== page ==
There’s no need to rehash exactly how Jeremy Lin has risen to superstardom in the past 10 days. Basically the Knicks PG recently known to most fans as “that Asian kid from Harvard” has blown up five games in a row, going for the incredible averages of 27 ppg, 8 apg, and 2.0 spg, all while shooting a stellar 52% from the field and using his innate aggression to get to the free throw line 8.4 times a night. With team “superstars” Carmelo Anthony and Amar’e Stoudemire sidelined, the Knicks have reeled off five consecutive victories in the only five games that Lin has played meaningful minutes. The many similarities between Lincanity and Tebow-mania are obvious, so the question we all asked a couple months ago that needs to be asked now is: Can this last?
Beyond the common sense answer of “Of course not since Anthony and Stoudemire have their own agendas that often detract from team success,” let’s look at some places where the statistics indicate that Lin, and by extension the Knicks, will come crashing back to reality soon.
1. His turnover totals are really high. Over the past 5 games, Lin has turned the ball over 23 times, with 20 of those coming in 3 of the contests (6, 6, and 8). Those are a terrible amount of turnovers, and those three games happen to be the ones in which New York didn’t face the horrendous Wizards or Nets (so we’re talking about the Jazz, Lakers, and T-Wolves). Those 3 clubs are a combined 43-41 and none of them are very good at forcing turnovers; they’re simply the better three overall defenders of those five clubs, and Lin had a disastrous 23-to-20 assist-to-turnover ratio against them. As fun as it is to watch him fly into the paint after curling off a high screen, it’s clear he often isn’t sure who he’s passing it to by the time he gets near the basket if it’s being defended well (regularly trying to find a teammate after he’s already jumped). Considering even I can spot this problem, you can bet every teams’ scouts know this as well and will force him into poor passing decisions in traffic as much as possible. And it’s not like he has a history of strong decision-making with the ball. Over his junior and senior seasons in the severely underwhelming Ivy League, Lin racked up 250 assists and 196 turnovers, a very poor 1.28 ast/to ratio. Last season when he played regularly in 20 contests for the Reno Bighorns in the D-League, Lin’s 1.61 ratio (87 assists to 54 turnovers) was far worse than those of Aaron Miles (3.31) and Donald Sloan (2.68), the club’s other two point guards.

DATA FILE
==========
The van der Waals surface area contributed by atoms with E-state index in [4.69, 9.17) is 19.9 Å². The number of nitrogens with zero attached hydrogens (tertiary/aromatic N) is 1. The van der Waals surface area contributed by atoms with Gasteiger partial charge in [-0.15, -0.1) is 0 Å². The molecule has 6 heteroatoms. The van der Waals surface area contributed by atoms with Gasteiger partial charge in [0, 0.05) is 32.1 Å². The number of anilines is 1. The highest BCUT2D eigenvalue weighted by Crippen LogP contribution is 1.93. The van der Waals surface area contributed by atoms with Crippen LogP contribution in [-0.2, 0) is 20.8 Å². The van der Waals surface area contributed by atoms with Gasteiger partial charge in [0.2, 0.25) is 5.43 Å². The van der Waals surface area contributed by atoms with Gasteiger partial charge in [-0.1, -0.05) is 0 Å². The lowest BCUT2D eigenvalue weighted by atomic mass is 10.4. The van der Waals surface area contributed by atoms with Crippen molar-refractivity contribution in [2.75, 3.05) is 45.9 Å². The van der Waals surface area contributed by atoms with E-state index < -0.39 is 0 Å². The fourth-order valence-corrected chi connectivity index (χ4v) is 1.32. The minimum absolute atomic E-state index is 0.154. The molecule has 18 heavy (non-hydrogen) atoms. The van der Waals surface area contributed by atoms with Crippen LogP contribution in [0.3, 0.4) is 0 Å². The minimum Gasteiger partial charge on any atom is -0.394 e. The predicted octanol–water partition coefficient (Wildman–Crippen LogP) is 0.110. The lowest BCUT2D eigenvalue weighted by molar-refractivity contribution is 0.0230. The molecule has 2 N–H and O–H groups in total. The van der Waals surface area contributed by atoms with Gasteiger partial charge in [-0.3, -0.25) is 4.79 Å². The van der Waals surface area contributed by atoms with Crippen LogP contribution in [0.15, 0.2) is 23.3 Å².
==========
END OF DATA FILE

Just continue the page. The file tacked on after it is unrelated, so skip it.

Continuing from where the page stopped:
2. Lin’s mid-range jumper has been hitting at an astronomically high rate, and we know that won’t last. On the season, he is attempting 4.4 shots per 40 minutes between the 3-point line and 10 feet from the rim (sorry, don’t have the data just for the last 5 games). That’s one-quarter of all his shots—a percentage that is abnormally low and will only increase as teams start to close off the rim to him—and he’s currently hitting 56% of his shots between 10-15 feet out (league average: 40%) and 63% of shots 16-23 feet from the hoop (league average: 38%). There is no way those numbers stay anywhere near that high over the long run. How do we know? Most of the very best shooters in the league are in the low- to mid-40’s from those distances, and Lin is not a great shooter. His free throw percentage isn’t particularly good for a guard (77%), his 3-point shooting is terrible (17%), he’s shooting poorly from 3-9 feet (32%), and his 2010-11 numbers from those two particular distances were far worse (25% and 27%). As defenses cut off his lay-up opportunities and force him to take more jumpers, the mid-range numbers will get worse, deflating his overall shooting stats to something fairly mediocre that we all expected.
3. There is no way he’ll continue to get to the rim at will. Lin is currently attempting half of his two-point shots at the rim, a really high percentage usually inhabited only by centers. His aggression and shiftiness look good, but keep in mind he’s faced defenses that rank 11th (LAL), 12th (Min), 20th (Utah), 25th (Was), and 30th (NJ) in the league during his stretch. Lin has gotten this extraordinarily high rate of shots at the rim on nothing but his own dribble-drives (something better defenses usually prevent); we know this because he’s been assisted on only 7% of those attempts. To put this in obviously-won’t-continue perspective, basket-attacking point guards like Derrick Rose, Tony Parker, Russell Westbrook, Kyrie Irving, and John Wall are all assisted on 20-25% of their shots at the rim. Once Lin plays some better defenses (and teams that have had time to actually scout him) and is no longer living off easy dunks and lay-ups, he’ll be forced to either throw up more shots from the mid-range—which won't be good—or to pass out of the paint, which he’s already bad at.